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Facebook Kills ‘Trending’ Section In News Feed Amid Search For Improved News Coverage

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Facebook has unveiled three new approaches to fighting fake news on the site. These are meant to replace the Trending section on news feeds, which was first introduced in 2014.  ( Thomas Ulrich | Pixabay )

As it attempts to do better on the news front, Facebook has decided to remove the "Trending" section from people's news feeds.

In the "fake news" era where falsehoods are distributed widely, and often without accompanying verification, the social media company is testing new products aimed at delivering news culled from trustworthy sources.

"We're removing Trending soon to make way for future news experiences on Facebook," said news products head Alex Hardiman in a blog post. She added that the company is exploring new ways to keep people informed "while making sure the news they see on Facebook is from trustworthy and quality sources."

Facebook Announces Future News Experiences

By future news experiences, Hardiman refers to the new breaking news label, a "Today In" feature that's currently in testing, and news videos in the Watch tab.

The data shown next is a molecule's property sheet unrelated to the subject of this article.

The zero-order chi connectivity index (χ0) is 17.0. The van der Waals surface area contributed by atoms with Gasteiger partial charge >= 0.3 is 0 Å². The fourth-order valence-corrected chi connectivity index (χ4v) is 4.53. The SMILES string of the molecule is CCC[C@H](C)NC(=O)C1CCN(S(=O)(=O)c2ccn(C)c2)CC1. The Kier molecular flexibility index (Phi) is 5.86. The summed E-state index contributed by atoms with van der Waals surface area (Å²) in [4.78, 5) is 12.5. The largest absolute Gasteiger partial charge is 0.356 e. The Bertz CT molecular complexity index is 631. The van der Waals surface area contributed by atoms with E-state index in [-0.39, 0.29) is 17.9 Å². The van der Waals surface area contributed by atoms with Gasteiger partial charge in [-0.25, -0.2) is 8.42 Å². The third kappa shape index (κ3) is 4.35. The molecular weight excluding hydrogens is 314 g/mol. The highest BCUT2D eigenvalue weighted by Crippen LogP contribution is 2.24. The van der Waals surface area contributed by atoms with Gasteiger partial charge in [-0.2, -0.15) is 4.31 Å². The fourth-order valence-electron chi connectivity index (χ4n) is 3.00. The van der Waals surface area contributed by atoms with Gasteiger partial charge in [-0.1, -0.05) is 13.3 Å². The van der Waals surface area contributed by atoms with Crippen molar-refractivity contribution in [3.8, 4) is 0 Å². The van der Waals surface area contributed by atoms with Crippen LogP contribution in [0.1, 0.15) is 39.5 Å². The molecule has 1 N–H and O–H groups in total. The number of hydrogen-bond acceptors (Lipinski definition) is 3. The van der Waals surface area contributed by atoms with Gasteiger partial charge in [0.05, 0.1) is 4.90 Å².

The Trending section was first introduced in 2014, though it didn't become very popular among users, partly because Facebook made it available only in five countries. It accounted for a low number of clicks to news stories, as Engadget notes. Clicks decreased even more over time, which meant people were finding it less and less useful.

It also brought a lot of problems for the company while it was still part of news feeds. For example, Facebook was accused of suppressing conservative news in the Trending section, so it fired human editors in 2016 to deal with such complaints. It also decided to go with algorithms to make unbiased news selections, but the algorithm wasn't perfect because it often spread false information.

Facebook says Trending will be gone starting next week.

Facebook Wants To Get Better At News Coverage

To get better at delivering news, Hardiman says the company is increasingly handing over news-related features to news organizations instead of trying to deal with those problems itself.

The announcement comes after a series of scandals involving data privacy, the most significant of which is the Cambridge Analytica fiasco, where Facebook knew an organization had stolen data from millions upon millions of accounts but kept its mouth shut about the ordeal. While seemingly unrelated, it's important to make a connection between the plight of fake news and data misuse on Facebook, since both, in the end, make people distrustful of the site. For his part, CEO Mark Zuckerberg has apologized for failing to protect users' information.

Thoughts on Facebook's renewed approach to news coverage? As always, if you have anything to share, feel free to sound them off in the comments section below!

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